The surge in smuggled Iranian crude oil barrels heading to China might hinder OPEC+ efforts to balance the global markets. This is not just due to the fact that these are illegal barrels and outside the international financial system, but because they are outside the OPEC+ production ceiling at a time when the bloc is working tirelessly to balance the market and stabilize the global economy.

Iran is taking advantage of the current OPEC+ oil market strategy to sell its smuggled barrels at great discounts, below the international oil benchmarks. Though Iran is a founding member of the Organization of the Petroleum Exporting Countries (OPEC), US sanctions mean its barrels are currently outside the production output cuts strategy.

Iran’s ability to return to pre-sanctions crude oil export levels of about 2.6 million barrels per day (bpd) is still questionable. Its production has risen steadily since the US elections last November, as it produced 2.14 million bpd in January, its highest level since November 2019, according to S&P Global Platts.

In November 2020, Iran was able to export nearly 1 million bpd of oil and condensates, mostly to China. This is a sharp rise from last year’s export levels, when strict US sanctions reduced its exports to about 500,000 bpd.

This increase in Iran’s oil exports came in conjunction with the rise in China’s crude oil imports to an average of 11 million bpd in January and February, up more than 20 percent from December 2020. This coincided with the increase in oil prices, which Iran has benefited greatly from and has been able to sell its crude oil with huge discounts below market prices.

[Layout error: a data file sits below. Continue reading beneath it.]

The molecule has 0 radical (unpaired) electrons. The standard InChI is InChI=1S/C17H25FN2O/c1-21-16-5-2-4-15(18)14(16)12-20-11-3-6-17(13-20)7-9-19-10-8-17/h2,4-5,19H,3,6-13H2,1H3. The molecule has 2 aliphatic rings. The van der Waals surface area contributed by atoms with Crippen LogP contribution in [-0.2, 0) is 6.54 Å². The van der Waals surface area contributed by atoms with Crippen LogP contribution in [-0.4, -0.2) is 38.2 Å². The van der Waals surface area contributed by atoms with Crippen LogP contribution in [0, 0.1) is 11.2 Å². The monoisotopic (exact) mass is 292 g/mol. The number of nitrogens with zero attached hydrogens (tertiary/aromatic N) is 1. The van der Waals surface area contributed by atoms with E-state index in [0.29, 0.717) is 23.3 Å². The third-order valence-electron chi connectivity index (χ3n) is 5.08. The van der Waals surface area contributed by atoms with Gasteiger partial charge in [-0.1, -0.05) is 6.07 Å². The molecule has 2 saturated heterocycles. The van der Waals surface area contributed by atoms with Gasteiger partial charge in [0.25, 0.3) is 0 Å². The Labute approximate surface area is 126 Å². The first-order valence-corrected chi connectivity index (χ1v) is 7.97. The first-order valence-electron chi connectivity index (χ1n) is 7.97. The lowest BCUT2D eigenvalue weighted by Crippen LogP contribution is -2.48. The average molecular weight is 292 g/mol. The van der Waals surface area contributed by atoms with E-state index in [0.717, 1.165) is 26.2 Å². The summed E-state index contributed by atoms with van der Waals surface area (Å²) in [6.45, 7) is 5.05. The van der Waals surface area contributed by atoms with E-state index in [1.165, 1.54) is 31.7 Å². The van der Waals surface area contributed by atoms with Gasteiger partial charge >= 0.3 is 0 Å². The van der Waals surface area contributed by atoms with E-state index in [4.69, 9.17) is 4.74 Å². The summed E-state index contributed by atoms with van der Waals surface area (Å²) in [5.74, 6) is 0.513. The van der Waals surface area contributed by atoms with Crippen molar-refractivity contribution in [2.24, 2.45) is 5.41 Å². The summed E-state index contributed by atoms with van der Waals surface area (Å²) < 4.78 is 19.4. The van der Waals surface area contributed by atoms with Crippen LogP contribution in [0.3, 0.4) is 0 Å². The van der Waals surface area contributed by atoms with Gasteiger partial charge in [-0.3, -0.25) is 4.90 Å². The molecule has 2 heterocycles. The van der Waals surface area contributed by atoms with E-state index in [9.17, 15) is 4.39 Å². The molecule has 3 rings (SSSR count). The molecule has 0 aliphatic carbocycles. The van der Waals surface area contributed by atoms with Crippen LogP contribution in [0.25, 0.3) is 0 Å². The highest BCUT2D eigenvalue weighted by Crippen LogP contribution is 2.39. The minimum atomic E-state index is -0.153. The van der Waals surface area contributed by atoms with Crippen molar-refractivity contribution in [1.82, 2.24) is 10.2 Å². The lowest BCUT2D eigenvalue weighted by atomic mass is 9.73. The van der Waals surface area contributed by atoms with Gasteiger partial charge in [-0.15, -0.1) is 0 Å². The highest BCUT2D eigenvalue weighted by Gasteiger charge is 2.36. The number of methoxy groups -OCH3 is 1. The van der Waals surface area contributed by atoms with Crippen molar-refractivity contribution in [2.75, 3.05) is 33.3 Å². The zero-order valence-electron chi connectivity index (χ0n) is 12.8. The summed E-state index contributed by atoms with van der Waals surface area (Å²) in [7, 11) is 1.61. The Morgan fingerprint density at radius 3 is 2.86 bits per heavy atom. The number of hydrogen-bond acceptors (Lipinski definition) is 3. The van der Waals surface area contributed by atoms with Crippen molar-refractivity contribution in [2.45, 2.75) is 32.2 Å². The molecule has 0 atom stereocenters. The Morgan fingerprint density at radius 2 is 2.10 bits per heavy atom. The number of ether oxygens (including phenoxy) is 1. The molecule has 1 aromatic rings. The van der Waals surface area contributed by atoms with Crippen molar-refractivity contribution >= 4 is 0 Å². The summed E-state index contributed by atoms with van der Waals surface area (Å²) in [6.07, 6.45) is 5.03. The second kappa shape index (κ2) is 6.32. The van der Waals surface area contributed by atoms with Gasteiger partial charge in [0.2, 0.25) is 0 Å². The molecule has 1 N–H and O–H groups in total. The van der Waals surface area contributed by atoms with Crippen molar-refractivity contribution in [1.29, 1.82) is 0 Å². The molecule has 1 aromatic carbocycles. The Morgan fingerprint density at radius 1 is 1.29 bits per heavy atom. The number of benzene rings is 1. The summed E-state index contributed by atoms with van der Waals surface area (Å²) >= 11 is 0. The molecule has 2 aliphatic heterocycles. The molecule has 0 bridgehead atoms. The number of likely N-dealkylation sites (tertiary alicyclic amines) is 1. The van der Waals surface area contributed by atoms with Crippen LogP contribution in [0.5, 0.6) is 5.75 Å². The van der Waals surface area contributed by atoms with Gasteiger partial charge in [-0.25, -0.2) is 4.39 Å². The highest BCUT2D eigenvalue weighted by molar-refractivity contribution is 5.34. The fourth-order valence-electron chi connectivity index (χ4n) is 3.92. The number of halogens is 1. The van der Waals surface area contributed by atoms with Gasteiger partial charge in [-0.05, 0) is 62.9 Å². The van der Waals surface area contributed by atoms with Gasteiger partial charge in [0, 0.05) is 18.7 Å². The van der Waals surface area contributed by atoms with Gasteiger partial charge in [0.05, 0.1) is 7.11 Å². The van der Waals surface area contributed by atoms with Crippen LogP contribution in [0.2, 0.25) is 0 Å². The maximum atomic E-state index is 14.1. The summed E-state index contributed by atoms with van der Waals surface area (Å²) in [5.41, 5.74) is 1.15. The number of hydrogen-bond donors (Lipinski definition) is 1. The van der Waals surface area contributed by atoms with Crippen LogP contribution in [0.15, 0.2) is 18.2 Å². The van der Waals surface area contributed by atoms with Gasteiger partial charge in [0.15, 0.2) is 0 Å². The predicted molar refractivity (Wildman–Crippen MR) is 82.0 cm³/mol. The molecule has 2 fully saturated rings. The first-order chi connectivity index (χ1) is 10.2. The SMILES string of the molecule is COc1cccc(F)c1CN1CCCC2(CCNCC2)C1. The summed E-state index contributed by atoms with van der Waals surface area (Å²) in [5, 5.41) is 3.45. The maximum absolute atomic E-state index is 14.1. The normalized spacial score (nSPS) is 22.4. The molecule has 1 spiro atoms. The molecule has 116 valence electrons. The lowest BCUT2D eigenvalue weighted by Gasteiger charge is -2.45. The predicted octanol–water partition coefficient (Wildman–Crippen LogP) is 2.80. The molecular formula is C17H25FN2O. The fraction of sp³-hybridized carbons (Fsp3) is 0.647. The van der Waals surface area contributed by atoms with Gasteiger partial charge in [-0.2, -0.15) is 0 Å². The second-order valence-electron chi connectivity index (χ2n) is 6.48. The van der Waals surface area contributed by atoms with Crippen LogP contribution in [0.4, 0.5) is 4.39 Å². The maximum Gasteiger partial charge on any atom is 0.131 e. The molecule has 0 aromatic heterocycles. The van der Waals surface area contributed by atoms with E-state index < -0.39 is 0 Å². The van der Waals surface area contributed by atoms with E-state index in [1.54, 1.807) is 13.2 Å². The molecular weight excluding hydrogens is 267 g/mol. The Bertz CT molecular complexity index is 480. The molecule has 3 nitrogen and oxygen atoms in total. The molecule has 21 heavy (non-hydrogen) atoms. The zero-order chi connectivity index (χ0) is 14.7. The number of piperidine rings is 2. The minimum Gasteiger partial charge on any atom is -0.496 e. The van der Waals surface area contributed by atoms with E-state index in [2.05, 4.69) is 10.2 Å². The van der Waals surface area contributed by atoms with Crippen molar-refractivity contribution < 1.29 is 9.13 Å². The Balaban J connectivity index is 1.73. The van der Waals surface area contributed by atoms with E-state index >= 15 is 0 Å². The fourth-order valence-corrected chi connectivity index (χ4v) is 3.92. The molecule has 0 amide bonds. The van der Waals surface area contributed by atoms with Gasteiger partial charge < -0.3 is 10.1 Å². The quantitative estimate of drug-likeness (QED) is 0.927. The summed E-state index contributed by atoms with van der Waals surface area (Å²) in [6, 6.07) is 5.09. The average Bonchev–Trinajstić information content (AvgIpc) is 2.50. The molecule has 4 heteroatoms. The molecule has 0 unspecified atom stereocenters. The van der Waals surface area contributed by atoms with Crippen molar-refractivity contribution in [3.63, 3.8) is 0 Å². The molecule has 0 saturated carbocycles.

Chinese fuel consumption has recovered close to pre-pandemic levels, so Beijing has benefited from the lower prices offered by Iran.

Iran is also taking advantage of the conflicting international stance toward the chaos that it has spread across the region, with the help of income from these smuggled barrels.

Tehran said between 2012 and 2015 it was selling oil by “unconventional” means, in a bid to circumvent American sanctions, because if they were disclosed the US would stop them immediately. This was largely done through commodity swaps with China after giving large discounts. During those years, oil prices were above $100 per barrel and huge discounts were granted to China.

That being said, similarly, the huge discounts when prices are currently above $60 are not the same as discounts when prices were at $40 last year, which shows that Tehran has greatly benefited from the surge in oil prices since the beginning of this year.

The Chinese commodity deals are a lifeline for Iranian oil companies, which have not been able to export in currencies other than the US dollar outside the global financial system. Also, Iran’s desperate attempts to persuade the EU to convert from dollars to euros, in a bid to circumvent economic sanctions, has failed.

Source » arabnews